The government is considering “compulsory” patient access to their GP records, as is done in the United States, he said.
This would allow GP patients easier access to their data and records, the Department of Health and Social Care (DHSC) said in its final data strategy, Data saves lives: reshaping health and social care with data, published today.
Since April of last year, health organizations in the United States are necessary to share medical records with patients electronically and free of charge.
It is still unclear exactly what would be mandated and what it would mean for GPs. The DHSC has been approached for further details.
Patient access to records delayed
Meanwhile, the DHSC has also indicated that patient access to GP records on the NHS app will be delayed until November, following rumors it will launch in July this year.
He said: “We will improve access to GP records in the NHS app by giving patients access to their latest health information (November 2022).”
The DHSC strategy also confirmed that patients will be able to “share information about their sleep or physical activity from wearable devices” to their GP via the NHS app, as the draft plan revealed in June last year.
Meanwhile, the government admitted in the paper that it made a “mistake” when it tried to relaunch plans for mass sharing of patient data last year.
He said: ‘We haven’t done enough to explain the improvements needed in the way we collect GP data. Not only did we not explain enough, but we also did not listen and engage enough. This led to confusion and anxiety, and created the impression that we were ready to move on regardless.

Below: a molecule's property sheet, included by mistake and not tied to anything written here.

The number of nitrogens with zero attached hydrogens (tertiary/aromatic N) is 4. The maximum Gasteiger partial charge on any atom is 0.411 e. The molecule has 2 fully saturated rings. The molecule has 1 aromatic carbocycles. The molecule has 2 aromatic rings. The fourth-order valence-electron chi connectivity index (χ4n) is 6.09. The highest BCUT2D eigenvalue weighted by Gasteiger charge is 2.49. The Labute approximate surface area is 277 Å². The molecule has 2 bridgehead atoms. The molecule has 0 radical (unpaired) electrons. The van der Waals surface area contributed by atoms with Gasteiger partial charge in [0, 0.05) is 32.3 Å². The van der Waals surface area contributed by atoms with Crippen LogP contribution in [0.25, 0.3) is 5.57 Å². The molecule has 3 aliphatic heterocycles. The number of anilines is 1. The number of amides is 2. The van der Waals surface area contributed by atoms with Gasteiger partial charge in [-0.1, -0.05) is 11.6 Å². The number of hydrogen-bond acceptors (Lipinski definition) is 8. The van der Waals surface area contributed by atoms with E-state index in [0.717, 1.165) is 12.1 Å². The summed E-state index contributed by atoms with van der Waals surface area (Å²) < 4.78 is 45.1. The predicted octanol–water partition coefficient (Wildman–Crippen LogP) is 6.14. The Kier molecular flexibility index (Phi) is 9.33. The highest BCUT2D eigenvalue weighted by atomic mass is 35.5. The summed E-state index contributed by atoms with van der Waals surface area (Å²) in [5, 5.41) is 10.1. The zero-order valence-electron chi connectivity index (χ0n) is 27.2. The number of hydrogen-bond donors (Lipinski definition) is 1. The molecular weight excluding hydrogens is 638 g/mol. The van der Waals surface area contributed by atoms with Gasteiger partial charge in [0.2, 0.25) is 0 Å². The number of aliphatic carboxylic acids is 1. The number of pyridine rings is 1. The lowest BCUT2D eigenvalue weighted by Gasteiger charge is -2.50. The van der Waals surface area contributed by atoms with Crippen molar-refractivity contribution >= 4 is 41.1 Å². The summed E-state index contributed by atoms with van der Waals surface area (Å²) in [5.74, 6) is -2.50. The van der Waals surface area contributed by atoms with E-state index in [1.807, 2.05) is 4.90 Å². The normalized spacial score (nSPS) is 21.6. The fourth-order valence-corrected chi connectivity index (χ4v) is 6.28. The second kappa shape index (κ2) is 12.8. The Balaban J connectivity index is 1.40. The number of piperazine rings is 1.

NHS Digital is currently analyzing the results of a survey of practice staff about their views on digital data.
The final data strategy also stated:
Speaking today at the HealthTech Summit, Health Secretary Sajid Javid said: “We will improve trust in data, which is the currency that data-driven technologies need to operate.
“We will work with the public, including people working in health and care, to develop a new data pact, which will define how we will use health and care data, and what the public has a right to wait.”
He added: “This will include the ability to opt out of sharing data because although we know most people want their data used for good, we will make the opt-out system simpler and more transparent.”
Access to innovation
The new strategy comes after NHS Digital has launched a new framework to increase access to innovation and choice in the primary care IT market, as part of its GP IT Futures program which hopes to move medical practices towards cloud-based systems.
The framework will allow commissioners to purchase GP systems, products and services that provide at least six essential functions, including maintaining patient information, managing appointments, recording consultations, prescription, reference management and resource management.
NHS Digital said it was a “blueprint for introducing the next generation of standards for IT systems”.
Helen Clifton, executive director of product delivery at NHS Digital, said: “This will give GPs access to innovative solutions that include the tools they need to make their jobs easier and services that improve the care they need. ‘they provide to patients.’
Category => IT
Category => News